Atomistic and classical approaches to the understanding of the thermodynamics of solids, phase transformations, chemical reactions, and alloy systems.

MSE 610. Advanced Materials, Manufacturing and Applications Development. 3 Hours.

Introduction to advanced materials by design, near net-shape cost-effective manufacturing, synergistic knowledge of material properties, durability and function. Hands on activities related to extrusion-compression, fiber spinning, thermoset/thermoplastic materials, medical grade materials, intermediate forms and hybrid manufacturing. Integrated process and product development methodology. Student projects will involve manufacturing processes associated with mass production.

MSE 614. Process Quality Engineering. 3 Hours.

Application of the concepts and tools of total quality to develop, implement, and maintain an effective quality assurance system in a materials processing and manufacturing environment. Students will be exposed to probability models, statistical tools, linear and multiple regression, DOE, TQM and six sigma.

MSE 615. Nucleation and Growth. 3 Hours.

Nucleation, growth and phase transformations in materials. The roles of heterogeneities, boundaries, temperature and free energy are addressed.

MSE 623. Solidification. 3 Hours.

Planefront, cellular, and dendritic growth of single and polyphase alloys as applied to normal and directional solidification. Influence of epitaxy and convection on solidification structures.

MSE 630. Soft Materials: Synthesis, Characterization and Applications. 3 Hours.

This course deals with the synthesis and characterization of high molecular weight polymers using a range of polymerization reactions. Polymerization techniques will include addition, condensation and copolymerization. The associated kinetic and mechanistic studies will be presented. Characterization of solution properties, molecular weight and molecular structure will also be covered.

MSE 631. Polymer Structure and Morphology. 3 Hours.

Application of x-ray and electron diffraction, light, electron and atomic force microscopy to crystal structure and morphology of polymers. Morphology-processing-property relationships, deformation mechanisms and orientation characterization.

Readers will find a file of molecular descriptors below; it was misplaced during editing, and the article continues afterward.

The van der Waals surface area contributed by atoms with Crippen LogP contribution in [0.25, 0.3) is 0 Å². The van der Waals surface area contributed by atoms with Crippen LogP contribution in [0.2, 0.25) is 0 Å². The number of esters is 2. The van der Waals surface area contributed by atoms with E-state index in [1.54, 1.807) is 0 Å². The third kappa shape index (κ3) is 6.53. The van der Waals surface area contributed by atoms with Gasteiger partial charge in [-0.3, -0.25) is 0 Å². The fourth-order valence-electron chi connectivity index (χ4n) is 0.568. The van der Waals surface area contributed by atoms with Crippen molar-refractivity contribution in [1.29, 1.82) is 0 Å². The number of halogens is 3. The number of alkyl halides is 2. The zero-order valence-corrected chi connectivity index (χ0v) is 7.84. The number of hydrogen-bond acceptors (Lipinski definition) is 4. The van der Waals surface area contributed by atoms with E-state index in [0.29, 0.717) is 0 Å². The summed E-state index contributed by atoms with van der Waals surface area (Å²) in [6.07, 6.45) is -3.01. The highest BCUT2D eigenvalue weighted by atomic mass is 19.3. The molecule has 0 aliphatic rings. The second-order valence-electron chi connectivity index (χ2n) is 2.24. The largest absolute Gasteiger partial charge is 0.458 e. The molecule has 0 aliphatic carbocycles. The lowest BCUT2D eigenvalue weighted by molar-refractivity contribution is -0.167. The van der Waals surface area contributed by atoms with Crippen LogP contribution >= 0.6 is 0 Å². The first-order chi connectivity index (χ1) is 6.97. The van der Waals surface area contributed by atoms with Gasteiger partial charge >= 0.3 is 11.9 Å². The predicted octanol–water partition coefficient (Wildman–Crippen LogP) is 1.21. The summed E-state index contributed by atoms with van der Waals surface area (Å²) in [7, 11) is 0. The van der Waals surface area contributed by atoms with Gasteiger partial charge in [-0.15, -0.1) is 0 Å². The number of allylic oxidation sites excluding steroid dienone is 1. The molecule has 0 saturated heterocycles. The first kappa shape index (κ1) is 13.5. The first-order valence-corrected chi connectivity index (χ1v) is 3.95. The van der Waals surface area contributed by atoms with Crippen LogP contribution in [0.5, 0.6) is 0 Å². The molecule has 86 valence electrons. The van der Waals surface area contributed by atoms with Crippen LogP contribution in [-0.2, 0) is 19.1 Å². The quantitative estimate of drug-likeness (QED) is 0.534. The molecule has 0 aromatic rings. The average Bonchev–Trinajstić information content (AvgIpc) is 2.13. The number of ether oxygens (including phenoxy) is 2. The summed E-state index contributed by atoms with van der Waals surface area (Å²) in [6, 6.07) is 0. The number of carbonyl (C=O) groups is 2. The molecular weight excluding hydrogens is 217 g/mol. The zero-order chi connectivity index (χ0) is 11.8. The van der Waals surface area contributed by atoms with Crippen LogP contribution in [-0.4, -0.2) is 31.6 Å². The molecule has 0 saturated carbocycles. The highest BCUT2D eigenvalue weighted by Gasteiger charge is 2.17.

MSE 632. Polymer Processing. 3 Hours.

Introduction to polymer processing. Design and analysis of plastic products and processes based on knowledge of the composition and physical and rheological behavior of the polymers. Product properties will be correlated with processing-induced morphology.

MSE 633. Advanced Mechanics of Deformation. 3 Hours.

Basics and intermediate mechanics of deflection of beams and columns, mechanics of impact, failure theories, plastic deformation of materials, fracture mechanics, fatigue, creep and vibration. The topics will be supported by industry relevant case studies.Suggested prerequisites included Mechanics of Solids (CE 220) and Mechanical Behavior (MSE 382).

MSE 634. Design/Manf Tech for Automotive Applications. 3 Hours.

Basics of lightweight materials, avenues on automotive component designs, emerging processing technologies in lost foam casting, thermoplastic composites and testing methodologies.

MSE 635. Advanced Mechanics of Composites. 3 Hours.

Classical lamination theory, analysis and failure of reinforced composite material systems, anisotropic elasticity, stress analysis and design of laminated composites including 3D effects, stress concentrations, free-edgeeffects, hygrothermal behavior, adhesive and mechanical connections.

MSE 636. Engineering Fibers. 3 Hours.

Processing-microstructure-properties of different fibrous materials: natural polymeric fibers (jute, sisal, silk, etc.), synthetic polymeric fibers (aramid and polyethylene, etc.), metallic fibers, and high performance ceramic fibers (alumina and silicon carbide). Application of Weibull statistics to strength of fibrous materials, techniques of mechanical testing of fibers and applications of fibers in various fields.